Art of implementing PLM (Product Lifecycle Management)
PLM comes in many shapes and sizes. Optimal PLM for large series standard product business compared to PLM for one of a kind, engineer to order project business are very different from each other. So are the implementation success factors.
The most common PLM implementation tip is – start with defining a PLM strategy or define your processes.
This is a good start; however, what really counts, is the foundation of your PLM strategy. All PLM implementations must be based on exact understanding of the business model or models in use and their requirements for PLM. There are four basic business models when thinking it from PLM perspective.
- make to stock / order, standard products
- configure to order, mass customized products
- engineer to order, project-based products
- service related to devices and equipment
In each case, the PLM set up must support and facilitate the used business model in most optimal and feasible way. The business model sets the requirements, not e.g. general part management practices.
These basic business models are rather independent from the context, they are applied quite similarly e.g. in telecom services, life sciences, fashion and heavy machine manufacturing.
- PLM in large series, standard product, multi-factory manufacturing business is very much about fast, accurate and transparent engineering change management.
- PLM in high volume, mass customized, configure-to-order business is very much about managing the variability and variation of the products in multi factory manufacturing, but it is also about modularity management and management of platform product architectures.
- PLM in one of a kind, engineer-to-order, project business is about facilitating the reuse of existing designs cross different deliveries. It’s also very much also about managing the base product template, suitable designs/modules and their allowed use in different delivery cases.
- PLM in equipment related services is very much about managing the individual sellable spare parts related to each product configuration and compatibility between product evolution versions. In general service PLM must also cater for service product definition, compatible service offering available for the delivered product configurations and product instances. i.e. the installed base that we sell the services against.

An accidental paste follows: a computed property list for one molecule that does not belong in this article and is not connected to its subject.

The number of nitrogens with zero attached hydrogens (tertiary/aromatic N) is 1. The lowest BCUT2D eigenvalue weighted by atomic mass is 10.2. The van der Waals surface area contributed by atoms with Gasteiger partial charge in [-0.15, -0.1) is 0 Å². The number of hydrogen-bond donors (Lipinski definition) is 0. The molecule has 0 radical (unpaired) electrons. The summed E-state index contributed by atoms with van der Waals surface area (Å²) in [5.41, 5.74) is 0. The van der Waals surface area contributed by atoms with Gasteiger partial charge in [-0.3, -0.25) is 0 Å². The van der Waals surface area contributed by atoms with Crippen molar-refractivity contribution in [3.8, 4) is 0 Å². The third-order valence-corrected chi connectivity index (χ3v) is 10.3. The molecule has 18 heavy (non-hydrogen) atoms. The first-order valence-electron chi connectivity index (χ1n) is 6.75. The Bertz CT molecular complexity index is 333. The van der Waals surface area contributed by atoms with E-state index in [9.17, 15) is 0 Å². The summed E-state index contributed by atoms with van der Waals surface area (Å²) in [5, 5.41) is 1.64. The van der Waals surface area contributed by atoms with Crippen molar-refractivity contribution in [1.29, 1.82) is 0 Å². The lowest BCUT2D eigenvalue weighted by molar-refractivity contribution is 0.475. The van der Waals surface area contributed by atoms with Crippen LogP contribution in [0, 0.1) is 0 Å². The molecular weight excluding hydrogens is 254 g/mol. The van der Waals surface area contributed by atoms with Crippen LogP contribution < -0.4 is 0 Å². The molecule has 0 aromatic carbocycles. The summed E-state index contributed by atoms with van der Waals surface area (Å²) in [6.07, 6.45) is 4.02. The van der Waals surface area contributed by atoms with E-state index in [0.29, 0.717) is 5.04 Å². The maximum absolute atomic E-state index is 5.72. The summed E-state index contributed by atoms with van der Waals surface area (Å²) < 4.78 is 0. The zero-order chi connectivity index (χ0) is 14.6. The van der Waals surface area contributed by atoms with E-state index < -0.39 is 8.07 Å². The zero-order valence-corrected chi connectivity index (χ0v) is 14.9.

Your PLM implementation will fail, if the specifics and characteristics of the business model in use are not clear and if you do not have a clear definition how PLM will support and facilitate growth of performance in a specific business model.
Many companies have multiple business models in use simultaneously in different business units or locations. This makes companywide PLM implementations rather complex. However, this does not dismiss the need to define how PLM supports each of the models individually, but rather adds the dimension of defining the targets also from the corporate perspective.
Yet another PLM implementation dilemma to solve, is dynamics of the business landscape. Company landscapes keep changing and evolving. Companies acquire other companies and integrate them to collect the benefits of the economics of scale. Harmonizing mature PLM set-ups between companies is art of its own, however very significant portion of PLM implementations today.
In today’s world pure Greenfield PLM implementation are very rare. Most companies have some level of product related data management established. It may be related to the mechanical CAD designs; it may be related to an ERP system or it may be an Excel spreadsheet based but nevertheless there are a lot of processes and tools already existing.